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Rueli v. Baystate Health Inc.

United States District Court, D. Massachusetts

January 9, 2015

CATHERINE RUELI, et al., Plaintiffs,


MARK G. MASTROIANNI, District Judge.


Nurses ("Plaintiffs"), working for Baystate Health, Inc. and Baystate Visiting Nurses Association and Hospice, Inc. (together "Defendants"), filed a complaint in Hampden County Superior Court to recover unpaid wages for hours of overtime worked. Plaintiffs' and Defendants' employment contract is memorialized in a Collective Bargaining Agreement ("CBA"), which, among other provisions, sets forth a policy requiring employees request permission from Defendants prior to working hours that would entitle them to overtime compensation.

In their complaint, Plaintiffs allege that they regularly must work additional hours in order to finish their work. Plaintiffs do not, however, allege that they followed the CBA protocol for requesting overtime. Plaintiffs assert that, since they worked these extra hours and Defendants have not paid them, Defendants have violated MASS. GEN. LAWS ch. 149, § 148 ("ch. 149") and MASS. GEN. LAWS ch. 151, § 1B ("ch. 151").

Defendants removed the case to this court pursuant to 28 U.S.C. §§ 1331, 1441, and 1446, alleging Plaintiff's claims are preempted by federal law. Plaintiffs now move to remand the case back to state court, arguing their claims are not preempted.

For the reasons stated herein, the court denies Plaintiffs' motion.


On December 11, 2013, Plaintiffs[1] filed a complaint in Hampden County Superior Court (Dkt. No. 8, State Court Record 1), specifically a "Class Action to recover unpaid wages and overtime that are owed to employees of Defendants."[2] (Dkt. 1-1, State Court Record 4.) Plaintiffs claim Defendants have violated ch. 149[3] by failing to pay Plaintiffs unpaid wages, and also that Defendants have violated ch. 151[4] by failing to compensate Plaintiffs for overtime hours worked. (Id. at 7.) Plaintiffs have requested a jury trial to resolve all of their claims.[5] (Id.)

Plaintiffs are employed as "visiting nurses." (Id. at 5). In their complaint, they allege they have not been paid for all the hours they have worked. (Id.) Specifically, due to the "volume of work assigned to them, [Plaintiffs] are regularly required to work outside of their regularly scheduled shifts." (Id.) Plaintiffs explain that "this unpaid work frequently consists of computer work in preparation for a visit with a [patient], and computer work following up after a visit." (Id. at 6.) Since the work has been performed while Plaintiffs have been "logged onto [Defendants'] computer system, " Plaintiffs contend that "Defendants are... aware of the work" which Plaintiffs perform "outside of their regularly scheduled shifts for which they are not compensated."[6] (Id.)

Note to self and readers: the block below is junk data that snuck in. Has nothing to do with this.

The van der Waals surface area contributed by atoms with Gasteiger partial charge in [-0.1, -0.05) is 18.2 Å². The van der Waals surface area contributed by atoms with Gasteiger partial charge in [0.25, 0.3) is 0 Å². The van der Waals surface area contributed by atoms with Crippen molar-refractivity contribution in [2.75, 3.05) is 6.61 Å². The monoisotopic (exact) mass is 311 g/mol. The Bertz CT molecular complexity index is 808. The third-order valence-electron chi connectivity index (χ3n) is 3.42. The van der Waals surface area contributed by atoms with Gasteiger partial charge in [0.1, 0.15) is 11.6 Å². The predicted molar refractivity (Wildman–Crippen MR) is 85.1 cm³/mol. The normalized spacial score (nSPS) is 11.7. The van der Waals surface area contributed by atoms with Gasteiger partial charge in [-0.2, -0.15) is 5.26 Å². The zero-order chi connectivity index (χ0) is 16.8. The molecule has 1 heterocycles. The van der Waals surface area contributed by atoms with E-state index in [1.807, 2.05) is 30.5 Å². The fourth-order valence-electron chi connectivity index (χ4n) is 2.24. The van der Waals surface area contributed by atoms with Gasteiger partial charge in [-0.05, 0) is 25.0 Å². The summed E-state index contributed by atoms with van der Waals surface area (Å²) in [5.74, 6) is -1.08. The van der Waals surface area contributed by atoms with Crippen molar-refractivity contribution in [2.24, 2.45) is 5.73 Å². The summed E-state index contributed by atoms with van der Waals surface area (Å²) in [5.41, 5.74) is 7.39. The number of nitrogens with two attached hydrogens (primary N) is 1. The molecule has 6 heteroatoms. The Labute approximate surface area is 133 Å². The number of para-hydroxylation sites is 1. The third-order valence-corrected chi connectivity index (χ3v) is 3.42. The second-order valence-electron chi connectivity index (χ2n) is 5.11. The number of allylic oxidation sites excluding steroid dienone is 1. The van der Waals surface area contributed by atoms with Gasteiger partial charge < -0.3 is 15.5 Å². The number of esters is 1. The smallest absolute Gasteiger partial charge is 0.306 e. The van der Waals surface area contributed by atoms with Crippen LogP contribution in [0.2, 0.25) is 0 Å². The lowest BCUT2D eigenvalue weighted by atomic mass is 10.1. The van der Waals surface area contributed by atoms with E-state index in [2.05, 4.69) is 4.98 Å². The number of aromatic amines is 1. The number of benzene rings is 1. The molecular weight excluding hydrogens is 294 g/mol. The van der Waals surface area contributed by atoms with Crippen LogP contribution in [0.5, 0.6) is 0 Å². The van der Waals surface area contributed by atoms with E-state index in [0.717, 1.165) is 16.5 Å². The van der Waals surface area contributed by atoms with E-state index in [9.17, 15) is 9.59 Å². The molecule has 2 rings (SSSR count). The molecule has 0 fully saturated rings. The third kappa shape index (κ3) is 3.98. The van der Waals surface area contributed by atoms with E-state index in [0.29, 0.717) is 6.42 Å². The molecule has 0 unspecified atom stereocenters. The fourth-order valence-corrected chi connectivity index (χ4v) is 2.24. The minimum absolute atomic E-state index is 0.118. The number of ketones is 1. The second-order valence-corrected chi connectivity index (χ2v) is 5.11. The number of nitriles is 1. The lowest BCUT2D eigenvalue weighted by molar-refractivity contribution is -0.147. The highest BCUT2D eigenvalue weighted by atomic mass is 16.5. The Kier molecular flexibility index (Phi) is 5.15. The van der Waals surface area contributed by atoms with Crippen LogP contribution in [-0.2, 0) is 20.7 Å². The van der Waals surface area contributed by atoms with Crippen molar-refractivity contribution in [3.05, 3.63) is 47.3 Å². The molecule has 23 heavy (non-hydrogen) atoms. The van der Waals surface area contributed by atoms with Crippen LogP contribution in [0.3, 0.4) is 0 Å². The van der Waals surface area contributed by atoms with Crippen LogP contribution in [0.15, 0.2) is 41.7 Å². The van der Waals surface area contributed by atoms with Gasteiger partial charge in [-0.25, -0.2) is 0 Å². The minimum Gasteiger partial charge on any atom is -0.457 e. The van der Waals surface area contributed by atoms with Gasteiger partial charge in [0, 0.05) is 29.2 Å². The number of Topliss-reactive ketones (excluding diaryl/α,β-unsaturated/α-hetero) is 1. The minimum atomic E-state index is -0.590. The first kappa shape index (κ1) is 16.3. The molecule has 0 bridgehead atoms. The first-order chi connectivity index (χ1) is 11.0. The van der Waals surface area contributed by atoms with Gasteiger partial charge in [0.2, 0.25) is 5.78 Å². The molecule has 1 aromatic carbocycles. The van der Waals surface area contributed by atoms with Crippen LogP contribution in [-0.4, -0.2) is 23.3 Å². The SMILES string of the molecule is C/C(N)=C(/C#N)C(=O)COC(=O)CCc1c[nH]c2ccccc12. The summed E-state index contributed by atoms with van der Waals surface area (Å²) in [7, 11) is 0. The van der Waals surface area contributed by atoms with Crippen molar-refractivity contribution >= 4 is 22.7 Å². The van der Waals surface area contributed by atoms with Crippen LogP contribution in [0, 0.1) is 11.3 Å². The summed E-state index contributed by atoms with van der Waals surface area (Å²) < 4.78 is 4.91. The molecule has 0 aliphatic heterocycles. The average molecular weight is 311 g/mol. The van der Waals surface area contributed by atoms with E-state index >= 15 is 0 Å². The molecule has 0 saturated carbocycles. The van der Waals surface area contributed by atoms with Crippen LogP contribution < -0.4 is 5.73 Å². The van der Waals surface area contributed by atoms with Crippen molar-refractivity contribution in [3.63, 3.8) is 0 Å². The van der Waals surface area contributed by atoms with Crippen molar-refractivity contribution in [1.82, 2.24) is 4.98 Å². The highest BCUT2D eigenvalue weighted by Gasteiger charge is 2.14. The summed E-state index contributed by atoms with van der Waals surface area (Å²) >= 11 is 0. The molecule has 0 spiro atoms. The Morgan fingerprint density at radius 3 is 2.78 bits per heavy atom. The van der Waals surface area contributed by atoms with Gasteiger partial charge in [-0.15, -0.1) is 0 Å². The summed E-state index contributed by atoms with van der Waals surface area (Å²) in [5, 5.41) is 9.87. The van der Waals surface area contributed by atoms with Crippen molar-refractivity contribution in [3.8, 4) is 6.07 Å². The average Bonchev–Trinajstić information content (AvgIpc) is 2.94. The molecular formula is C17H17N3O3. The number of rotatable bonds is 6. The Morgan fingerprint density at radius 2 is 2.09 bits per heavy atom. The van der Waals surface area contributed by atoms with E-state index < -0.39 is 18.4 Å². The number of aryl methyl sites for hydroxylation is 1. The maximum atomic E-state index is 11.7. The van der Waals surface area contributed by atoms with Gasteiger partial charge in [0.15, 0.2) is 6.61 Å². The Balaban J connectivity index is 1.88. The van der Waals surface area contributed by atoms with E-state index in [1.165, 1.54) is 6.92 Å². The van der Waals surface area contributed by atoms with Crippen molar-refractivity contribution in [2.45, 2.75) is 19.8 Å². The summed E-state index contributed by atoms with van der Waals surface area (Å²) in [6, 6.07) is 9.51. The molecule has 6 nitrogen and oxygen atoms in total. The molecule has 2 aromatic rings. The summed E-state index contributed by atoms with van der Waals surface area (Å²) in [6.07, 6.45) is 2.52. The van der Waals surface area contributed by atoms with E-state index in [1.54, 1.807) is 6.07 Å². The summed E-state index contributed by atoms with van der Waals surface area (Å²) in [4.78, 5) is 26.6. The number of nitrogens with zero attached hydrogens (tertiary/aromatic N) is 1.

On February 13, 2014, the case was removed to this court. (Dkt. No. 1, Notice of Removal.) As grounds in support thereof, Defendants argue Plaintiffs' state-law claims are preempted by Section 301 of the Labor Management Relations Act ("§ 301") because the resolution of these claims depend, at least in part, upon the meaning of Plaintiffs' and Defendants' CBA. (Id. at 3.) See generally 29 U.S.C. § 185. Accordingly, Defendants asserted that Plaintiffs' state law claims cannot be resolved without interpreting the CBA to determine issues including: (1) whether additional wages are owed, (2) whether additional compensation provided by the CBA offsets any deficiency created by other uncompensated time, (3) how many compensable hours each employee worked, (4) whether an employee followed proper procedure in requesting payment for hours worked outside his or her regular shift, (5) whether such payment was "unreasonably withheld, " and (6) the employee's regular rate. (Id. at 5.)

On March 17, 2014, Plaintiffs filed a motion to remand the case back to state court, asserting that removal is improper because interpretation of the CBA is not necessary to resolve their claims. On March 4, 2014, Defendants filed an opposition to Plaintiff's motion to remand (Dkt. No. 15.) On April 21, Plaintiffs filed a reply to that opposition (Dkt. No. 18.) After being rescheduled several times, a hearing was held on December 12, 2014.


Under the Doctrine of Complete Preemption, "if a federal cause of action completely pre-empts a state cause of action, any complaint that comes within the scope of the federal cause of action necessarily arises under federal law." Caterpillar, Inc. v. Williams, 482 U.S. 386, 393 (1987) (quoting Franchise Tax Board of Cal. v. Construction Laborers Vacation Trust for Southern Cal., 463 U.S. 1, 24 (1983)) (internal quotation marks and corresponding citation omitted). Therefore, "any claim purportedly based on... pre-empted state law is considered, from its inception, a federal claim." Caterpillar, Inc., 482 U.S. at 393. If one or more of a plaintiff's claims are preempted by federal law and are therefore removable to federal court, the entire case is removable. See Cavallaro v. UMass Mem. Healthcare, Inc., 678 F.3d 1, 5 (1st Cir. 2012).

"Section 301 preempts a state-law claim, whether founded upon the state's positive or common law, if a court, in passing upon the claim, would be required to interpret the [parties'] collective bargaining agreement."[7] Flibotte v. Pennsylvania Truck Lines, 131 F.3d 21, 26 (1st Cir. 1997). "In practice, [the preemption] test boils down to whether the asserted state-law claim plausibly can be said to depend upon the meaning of one or more provisions within the collective bargaining agreement." Id . If it does so depend, then there is federal jurisdiction to resolve the federal ...

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